If the public contributor, or the observer, works for a W3C member company, they are encouraged to ask their Advisory Committee (AC) representative to make them a DID WG participant.

Please note that this is to provide as much protection as possible through the W3C Patent Policy. We take the royalty-free status of W3C standards very seriously, and any attempt to work around these basic requirements would be considered a serious breach of meeting participation.


The WG cannot make progress only during its weekly teleconferences. The group makes extensive use of GitHub. Each major deliverable is managed in its own, separate repository (a complete list of repositories is available). The group intends to use the repositories’ issue management extensively to discuss technical problems and propose solutions. It is expected that most of this discussion will occur outside of our regular meeting times.

Editors of the documents (as well as the chairs and the W3C staff) have the necessary access rights to make editorial changes on the specifications directly using the standard Git(Hub) commits and by merging pull requests. Other members of the group are encouraged to use the “fork and pull model” when contributing to the text: work on a forked repository and issue a pull request on the main repository for that document when the contribution is ready. Editors should use the pull request mechanism (except for obvious, grammatical, or stylistic changes), albeit they can choose to do that directly on the core repository (i.e., without creating a distinct fork).

(If you are new to GitHub, the “Introduction to Basic GitHub Contribution” may be of help.)

In line with the spirit of the asynchronous decision procedures outlined above, significant pull requests, as well as the closure of open issues, should be marked with a special label (to be defined) and left open for a week. If no objection is raised during that time, the issue can be closed or the pull request can be merged, respectively.

The recommended way to interact with a DID WG github repository is to follow the standard github flow. We strongly encourage members to use their own fork of the WG repo.

Issue labels

GitHub issues are also used as a record of wide reviews, of horizontal reviews, etc. The Working Group will define a number of labels (e.g., labeling an issue as part of the Horizontal Security review). Chairs, staff, and editors are responsible to set those labels accordingly. Similarly, when issues are waiting for external reviewers to react, labels will be used to signal the status of the issue. (See the current set of labels.)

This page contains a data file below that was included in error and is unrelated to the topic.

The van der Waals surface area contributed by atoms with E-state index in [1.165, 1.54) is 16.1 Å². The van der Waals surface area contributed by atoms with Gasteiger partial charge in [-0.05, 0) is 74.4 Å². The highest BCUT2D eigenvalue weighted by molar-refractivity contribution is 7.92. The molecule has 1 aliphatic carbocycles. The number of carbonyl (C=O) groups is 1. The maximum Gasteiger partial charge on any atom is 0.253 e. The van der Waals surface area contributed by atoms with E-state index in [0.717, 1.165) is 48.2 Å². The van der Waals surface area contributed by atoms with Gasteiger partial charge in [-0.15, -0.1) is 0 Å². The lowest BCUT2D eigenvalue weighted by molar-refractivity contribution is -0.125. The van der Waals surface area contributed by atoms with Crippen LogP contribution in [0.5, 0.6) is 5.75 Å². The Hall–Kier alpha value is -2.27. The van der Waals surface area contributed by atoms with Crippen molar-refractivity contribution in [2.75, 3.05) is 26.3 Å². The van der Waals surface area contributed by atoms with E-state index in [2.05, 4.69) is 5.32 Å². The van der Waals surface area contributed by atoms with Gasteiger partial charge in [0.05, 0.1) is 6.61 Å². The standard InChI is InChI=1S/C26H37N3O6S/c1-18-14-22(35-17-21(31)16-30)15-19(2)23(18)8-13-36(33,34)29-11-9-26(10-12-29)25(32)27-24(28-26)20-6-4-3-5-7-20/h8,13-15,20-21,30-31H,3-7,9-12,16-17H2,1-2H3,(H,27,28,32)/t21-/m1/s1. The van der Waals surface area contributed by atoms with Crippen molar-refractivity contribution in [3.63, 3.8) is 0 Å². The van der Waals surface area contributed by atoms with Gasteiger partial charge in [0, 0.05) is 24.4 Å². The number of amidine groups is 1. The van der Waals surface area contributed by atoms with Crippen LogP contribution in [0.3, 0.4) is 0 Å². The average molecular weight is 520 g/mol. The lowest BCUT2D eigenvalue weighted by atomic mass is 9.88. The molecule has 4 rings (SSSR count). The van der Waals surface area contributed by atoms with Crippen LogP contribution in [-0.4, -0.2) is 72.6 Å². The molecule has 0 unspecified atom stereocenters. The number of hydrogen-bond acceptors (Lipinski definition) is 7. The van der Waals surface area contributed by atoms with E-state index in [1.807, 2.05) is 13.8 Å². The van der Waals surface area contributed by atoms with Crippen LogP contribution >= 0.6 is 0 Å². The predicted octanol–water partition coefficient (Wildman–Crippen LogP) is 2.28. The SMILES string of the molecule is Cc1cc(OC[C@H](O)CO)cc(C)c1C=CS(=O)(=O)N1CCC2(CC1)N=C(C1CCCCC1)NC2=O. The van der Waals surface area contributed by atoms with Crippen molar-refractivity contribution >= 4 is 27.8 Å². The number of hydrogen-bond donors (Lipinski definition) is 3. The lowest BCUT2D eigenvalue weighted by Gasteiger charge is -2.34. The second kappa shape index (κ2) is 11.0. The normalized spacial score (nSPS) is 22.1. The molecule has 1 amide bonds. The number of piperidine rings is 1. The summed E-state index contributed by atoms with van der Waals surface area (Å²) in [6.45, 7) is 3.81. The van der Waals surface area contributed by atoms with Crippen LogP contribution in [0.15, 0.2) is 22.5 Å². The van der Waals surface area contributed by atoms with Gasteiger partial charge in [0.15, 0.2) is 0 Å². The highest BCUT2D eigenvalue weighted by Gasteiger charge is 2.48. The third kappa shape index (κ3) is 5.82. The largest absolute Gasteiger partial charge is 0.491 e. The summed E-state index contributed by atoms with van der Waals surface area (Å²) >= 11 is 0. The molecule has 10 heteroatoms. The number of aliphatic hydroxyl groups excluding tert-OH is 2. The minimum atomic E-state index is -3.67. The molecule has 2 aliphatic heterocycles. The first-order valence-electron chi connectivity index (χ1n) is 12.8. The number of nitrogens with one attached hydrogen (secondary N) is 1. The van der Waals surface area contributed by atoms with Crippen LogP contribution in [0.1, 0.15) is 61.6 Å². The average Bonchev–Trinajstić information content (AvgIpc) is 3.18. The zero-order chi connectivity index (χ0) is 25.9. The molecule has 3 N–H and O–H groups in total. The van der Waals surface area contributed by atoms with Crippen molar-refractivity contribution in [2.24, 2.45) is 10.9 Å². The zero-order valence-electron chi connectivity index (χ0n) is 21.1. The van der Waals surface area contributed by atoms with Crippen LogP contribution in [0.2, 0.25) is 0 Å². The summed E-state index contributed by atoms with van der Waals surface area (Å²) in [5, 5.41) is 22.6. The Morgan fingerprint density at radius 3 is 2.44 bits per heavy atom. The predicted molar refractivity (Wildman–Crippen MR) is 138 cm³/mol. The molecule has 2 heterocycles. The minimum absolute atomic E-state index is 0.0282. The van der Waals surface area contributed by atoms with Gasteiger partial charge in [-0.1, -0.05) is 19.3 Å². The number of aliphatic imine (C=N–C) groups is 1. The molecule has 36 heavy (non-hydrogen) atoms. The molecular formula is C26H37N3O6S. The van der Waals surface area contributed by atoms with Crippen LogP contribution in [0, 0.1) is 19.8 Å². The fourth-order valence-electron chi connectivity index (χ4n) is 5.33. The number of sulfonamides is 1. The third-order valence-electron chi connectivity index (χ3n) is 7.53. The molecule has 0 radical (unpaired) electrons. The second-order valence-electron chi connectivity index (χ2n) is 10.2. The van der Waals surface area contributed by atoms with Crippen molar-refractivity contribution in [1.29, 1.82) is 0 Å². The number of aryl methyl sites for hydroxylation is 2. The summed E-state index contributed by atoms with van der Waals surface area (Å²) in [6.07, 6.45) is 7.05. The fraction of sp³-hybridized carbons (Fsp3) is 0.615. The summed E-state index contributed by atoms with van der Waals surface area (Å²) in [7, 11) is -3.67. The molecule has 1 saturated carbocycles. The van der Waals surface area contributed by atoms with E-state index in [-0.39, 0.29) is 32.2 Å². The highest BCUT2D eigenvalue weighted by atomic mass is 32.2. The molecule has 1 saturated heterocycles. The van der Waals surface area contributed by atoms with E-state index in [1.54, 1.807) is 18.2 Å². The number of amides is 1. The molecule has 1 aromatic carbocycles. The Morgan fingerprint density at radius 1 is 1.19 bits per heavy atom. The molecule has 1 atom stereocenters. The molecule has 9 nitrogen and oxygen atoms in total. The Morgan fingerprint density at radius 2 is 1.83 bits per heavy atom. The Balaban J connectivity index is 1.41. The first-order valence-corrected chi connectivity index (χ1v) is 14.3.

Mailing lists (Policy, Usage, Etiquette, etc.)

Although it is expected that a large portion of the technical discussion will happen via the issues mechanism of GitHub, the primary mailing list may also be used for overarching technical as well as business, outreach, administrative, etc., topics. We expect our mail list participants to adhere to the following email etiquette:


The group uses the #did channel of the W3C’s IRC system (irc.w3.org; port 6667). Task forces may freely set up their own, specific channels.

An HTML interface to the W3C’s IRC system is available. See Meeting Resources for more information about the W3C’s IRC system and its usage.


Each repository, including the “core” WG repository, has a wiki instance. Members of the Working Groups are encouraged to use those for temporary discussions, documents, etc. Pages on the repository Wikis have no formal status.


The Charter and the W3C Process Document are the final arbiters of any process question; however, the Working Group has adopted some complimentary, additional processes to aid in its productivity.

Patent Policy

The WG’s Charter defines the Patent Policy for this group:

This Working Group operates under the W3C Patent Policy (5 February 2004 Version). To promote the widest adoption of Web standards, W3C seeks to issue Recommendations that can be implemented, according to this policy, on a Royalty-Free basis. For more information about disclosure obligations for this group, please see the W3C Patent Policy Implementation.

A consequence of the group’s Patent Policy is that, although comments from non-WG participants are welcome in general, specific contributions for the group’s specifications from non-WG participants are not permitted. See the W3C Patent Policy FAQ titled How should Working Groups handle contributions from non-participants (e.g., meeting guests or on public lists)? for more information about contributions from non-WG participants. Non-WG participants may contribute to the group’s specifications if they have agreed to the terms in Licensing commitments from non-W3C Members.

Code of Conduct

The WG follows the W3C Code of Ethics and Professional Conduct.